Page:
Virtual Book Tour Guest: Interview with Lisa Karlin, author of 'Below the Water Line'

Lisa Karlin is the author of Below the Water Line: Getting Out, Going Back, and Moving Forward in the Decade After Hurricane Katrina. She is an oncology nurse who, unlike weather chasers who look for storms to track, has had the weather chase her, and these experiences are described in her memoir. Lisa lives in New Orleans, Louisiana with her husband, daughter, son, and Yellow Lab named Buddy.

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About the Book:

Title: Below the Water Line: Getting Out, Going Back, and Moving Forward in the Decade After Hurricane Katrina
Author: Lisa Karlin
Publisher: Centennial Publishers
Pages: 376
Genre: Memoir
Format: Paperback 14.97/Kindle 9.99/Audio 22.99

Below the Water Line provides a gripping account of a family’s hurricane evacuation experiences and all that followed in the decade after Hurricane Katrina. The story begins in August 2005, when author Lisa Karlin, her husband, thirteen-year-old daughter, eleven-year-old son, and two dogs evacuated New Orleans for what they thought would be a two-day “hurrication.” The day-by-day account of the weeks that follow vividly chronicles the unprecedented displacement of thousands of Americans, and on a personal level, describes how her family makes the trifecta of major life decisions: where to live, where to work, and where to enroll their children in school. Below the Water Line provides a first-hand commentary on how everyday life has been impacted by Katrina’s aftermath and how, a decade later, there are still lingering effects of one of the most devastating events in American history.

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  • Below the Water Line: Getting Out, Going Back, and Moving Forward in the Decade After Hurricane Katrina is available at Amazon.
  • Discuss this book at PUYB Virtual Book Club at Goodreads.

Q: Welcome to The Writer's Life!  Now that your book has been published, we’d love to find out more about the process.  Can we begin by having you take us at the beginning?  Where did you come up with the idea to write your book?

I’ve kept a journal all of my life. As the tenth anniversary of Hurricane Katrina approached, I read my journal entries from 2005-2015 and decided to type them up so that my children, who were only eleven and thirteen when Katrina hit, would have a readable record of that time. Because my journal entries were so detailed and included events as they unfolded, the realization hit me that in capturing our family’s history, I was also capturing a part of United States history.

Q: How hard was it to write a book like this and do you have any tips that you could pass on which would make the journey easier for other writers?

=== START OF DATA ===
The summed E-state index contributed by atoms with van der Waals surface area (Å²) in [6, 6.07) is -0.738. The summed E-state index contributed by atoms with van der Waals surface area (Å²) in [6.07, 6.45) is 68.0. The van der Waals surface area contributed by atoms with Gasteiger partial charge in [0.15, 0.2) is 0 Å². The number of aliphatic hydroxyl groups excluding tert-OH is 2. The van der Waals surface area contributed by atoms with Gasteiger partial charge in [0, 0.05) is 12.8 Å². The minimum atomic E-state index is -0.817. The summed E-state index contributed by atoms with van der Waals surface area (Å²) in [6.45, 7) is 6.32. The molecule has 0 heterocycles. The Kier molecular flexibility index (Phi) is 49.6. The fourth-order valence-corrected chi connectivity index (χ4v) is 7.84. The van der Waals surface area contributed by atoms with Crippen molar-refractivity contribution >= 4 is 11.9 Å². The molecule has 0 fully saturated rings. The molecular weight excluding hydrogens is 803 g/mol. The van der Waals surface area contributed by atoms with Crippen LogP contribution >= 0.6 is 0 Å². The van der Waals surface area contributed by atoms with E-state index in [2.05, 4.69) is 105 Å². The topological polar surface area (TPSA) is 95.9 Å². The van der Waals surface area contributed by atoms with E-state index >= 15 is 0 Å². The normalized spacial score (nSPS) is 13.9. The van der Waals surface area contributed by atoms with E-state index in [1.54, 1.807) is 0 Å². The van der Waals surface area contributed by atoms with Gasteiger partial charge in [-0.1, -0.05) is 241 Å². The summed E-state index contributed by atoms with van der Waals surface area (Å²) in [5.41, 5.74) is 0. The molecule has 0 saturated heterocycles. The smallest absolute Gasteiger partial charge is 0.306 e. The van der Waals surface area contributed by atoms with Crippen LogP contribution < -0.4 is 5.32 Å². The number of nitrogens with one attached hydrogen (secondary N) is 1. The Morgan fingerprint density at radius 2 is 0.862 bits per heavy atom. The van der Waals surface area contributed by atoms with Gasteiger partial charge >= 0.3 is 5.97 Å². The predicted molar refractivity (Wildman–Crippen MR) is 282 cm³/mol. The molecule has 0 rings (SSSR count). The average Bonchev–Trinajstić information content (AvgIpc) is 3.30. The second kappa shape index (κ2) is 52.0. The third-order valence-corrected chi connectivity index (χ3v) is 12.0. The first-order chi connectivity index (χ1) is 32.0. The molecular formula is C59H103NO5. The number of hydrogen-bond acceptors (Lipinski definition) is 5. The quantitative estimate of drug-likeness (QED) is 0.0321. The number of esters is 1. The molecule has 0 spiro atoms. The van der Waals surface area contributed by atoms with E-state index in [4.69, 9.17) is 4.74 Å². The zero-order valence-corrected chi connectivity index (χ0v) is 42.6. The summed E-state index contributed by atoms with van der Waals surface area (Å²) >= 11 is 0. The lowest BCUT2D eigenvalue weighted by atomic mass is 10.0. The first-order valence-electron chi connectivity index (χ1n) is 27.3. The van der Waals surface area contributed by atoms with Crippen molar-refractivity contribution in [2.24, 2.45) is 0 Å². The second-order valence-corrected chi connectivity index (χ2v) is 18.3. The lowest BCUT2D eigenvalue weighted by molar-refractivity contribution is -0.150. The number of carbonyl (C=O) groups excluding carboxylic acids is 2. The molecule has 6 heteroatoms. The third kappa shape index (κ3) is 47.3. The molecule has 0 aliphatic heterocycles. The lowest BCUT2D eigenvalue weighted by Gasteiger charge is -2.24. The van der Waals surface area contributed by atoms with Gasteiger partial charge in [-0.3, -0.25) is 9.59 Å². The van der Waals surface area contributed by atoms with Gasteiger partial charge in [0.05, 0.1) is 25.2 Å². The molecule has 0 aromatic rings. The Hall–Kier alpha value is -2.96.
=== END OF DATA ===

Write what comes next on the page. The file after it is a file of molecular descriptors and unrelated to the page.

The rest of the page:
My journal from 2005 lay untouched in a filing cabinet until the fall of 2014 when I decided to read it. Although it had been nearly a decade since I wrote it, my journal still had the power to make me cry, and I had to keep a box of tissues next to my keyboard as I typed. Revisiting the emotional journey we were on in 2005 was difficult; however, as I kept typing, I was uplifted by the world’s generosity in helping New Orleans and the Gulf Coast on our journey to recovery.

New Orleans songwriter Paul Soniat wrote, “When the water came in, it changed everything, in just that moment of time. That’s when my life fell below the waterline.” His song perfectly captured how I was feeling in the weeks following Hurricane Katrina, and I decided to title my book Below the Water Line. My tip for authors would be to choose a book title that is meaningful to the author, as well as descriptive and reflective of the content.

Q: Who is your publisher and how did you find them or did you self-publish?

Quite simply, I wanted to maintain creative control of my memoir so I decided to independently publish. I set up a publishing company, Centennial Publishers, to get my own book published. When people learned what I had done, they started contacting me to assist them in getting their work published. I had learned a lot from my publishing experiences, so we’re now working with a small group of debut authors in getting their books ready for publication.

Q: Is there anything that surprised you about getting your first book published?

What has surprised me most is how book publishing has changed. It’s now easier than ever to publish—but harder than ever to be successful. I wasn’t aware that hundreds of books are published each day, and was ecstatic when the first copy of my book sold—to someone in Great Britain. I’m still wondering how someone so far away even heard about my book.

Q: What other books (if any) are you working on and when will they be published?

My “day job” is that I’m an oncology nurse. I’m also editor of a nursing journal and I’m updating several textbook chapters, so the writing I’m doing now is all healthcare related.

Q: What’s your favorite place to hang out online?

I can’t go a day without looking at, which showcases the world’s best misspelled words and grammar goof-ups.

Q: Finally, what message (if any) are you trying to get across with your book?

I’m hoping that readers will feel my deep sense of gratitude to the many, many people who helped us, as well as everyone else in New Orleans and along the Gulf Coast, in the days and years since Hurricane Katrina.
Q: Thank you again for this interview!  Do you have any final words?

To everyone who has ever thought of writing a book: start writing and just keep writing.

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